ETHIOPIAN STORIES by George Schuyler

ETHIOPIAN STORIES by George Schuyler (Northeastern University Press, 1994)

ethiopian-stories

One of the things you notice about the pulp era (1928-45) of American fiction is the lack of Black writers or characters. What few characters of color in pulp fiction tend to be embarrassingly racial stereotypes, with few notable exceptions. Even The Avenger’s Black aids were noted as being honors graduates from a historically Black college (as if to reassure the White audience). I can’t help but speculate if Black pulp magazines did exist and just never survived the paper drives of WW2.

The only Black American pulp writer I can locate is George Schyler (1895-1977), who wrote several novels satirizing race relations in the US. 20 years ago, Northeastern University Press began reissuing his books. Black Empire (1936), which he published anonymously in the Pittsburgh Courier. I once checked the book out of a library, but never had the chance to finish it.

Ethiopian Stories consists of two novellas: The Ethiopian Murder Mystery and Revolt in Ethiopia. Both were published in Black American newspapers in the 1930’s. Ethiopia, an ancient Christian empire which dated back to the Roman era, was invaded by Italian Fascists in 1935. The plight of the Ethiopian people was constantly in the news at the time.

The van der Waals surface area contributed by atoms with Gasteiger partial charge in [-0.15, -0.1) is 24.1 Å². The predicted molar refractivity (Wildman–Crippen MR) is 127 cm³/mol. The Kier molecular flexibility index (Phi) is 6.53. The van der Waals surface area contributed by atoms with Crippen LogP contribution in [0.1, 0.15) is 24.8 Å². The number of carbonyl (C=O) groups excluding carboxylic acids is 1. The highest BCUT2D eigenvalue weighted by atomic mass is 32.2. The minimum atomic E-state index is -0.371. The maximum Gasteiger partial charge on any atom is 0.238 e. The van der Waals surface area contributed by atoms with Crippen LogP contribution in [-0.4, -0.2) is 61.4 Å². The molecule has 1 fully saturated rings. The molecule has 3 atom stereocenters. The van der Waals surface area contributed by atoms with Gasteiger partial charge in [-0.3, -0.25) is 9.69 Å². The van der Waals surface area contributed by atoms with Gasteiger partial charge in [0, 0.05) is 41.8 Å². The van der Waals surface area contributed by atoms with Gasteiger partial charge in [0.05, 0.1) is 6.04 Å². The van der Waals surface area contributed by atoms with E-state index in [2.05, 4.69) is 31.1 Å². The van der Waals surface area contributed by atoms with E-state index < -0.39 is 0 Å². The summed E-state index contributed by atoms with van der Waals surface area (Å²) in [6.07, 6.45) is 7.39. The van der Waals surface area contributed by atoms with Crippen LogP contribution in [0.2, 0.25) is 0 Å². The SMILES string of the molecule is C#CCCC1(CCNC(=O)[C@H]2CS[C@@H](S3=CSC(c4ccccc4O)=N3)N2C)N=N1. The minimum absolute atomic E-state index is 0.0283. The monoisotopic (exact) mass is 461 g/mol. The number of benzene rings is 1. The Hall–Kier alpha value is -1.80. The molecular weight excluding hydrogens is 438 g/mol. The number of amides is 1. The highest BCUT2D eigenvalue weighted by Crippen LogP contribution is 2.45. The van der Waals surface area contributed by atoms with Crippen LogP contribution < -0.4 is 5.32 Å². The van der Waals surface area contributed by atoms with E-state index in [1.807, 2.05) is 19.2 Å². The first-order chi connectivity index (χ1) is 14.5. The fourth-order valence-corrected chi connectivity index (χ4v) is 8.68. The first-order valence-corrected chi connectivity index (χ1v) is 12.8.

The Ethiopian Murder Mystery takes place in New York City. Harlem to be specific. A suspicious murder is tied to Italian secret agents and Ethiopians in exile. Revolt in Ethiopia has rich Black American Dick Welland and his valet becoming mixed up in the liberation of occupied Ethiopia. The first story is a standard murder mystery. The second is more of an adventure story.

I wonder if regional Black American publications might hold other treasures waiting to be found.

About Z7

Timothy "Z7" Mayer has written 242 post in this blog.

I've been a mystery, SF and fantasy fan every since I can remember. I'm a published author, a business owner, and a self-appointed expert on strange books, pulp literature, and spy movies. Available for lectures. Donations appreciated.

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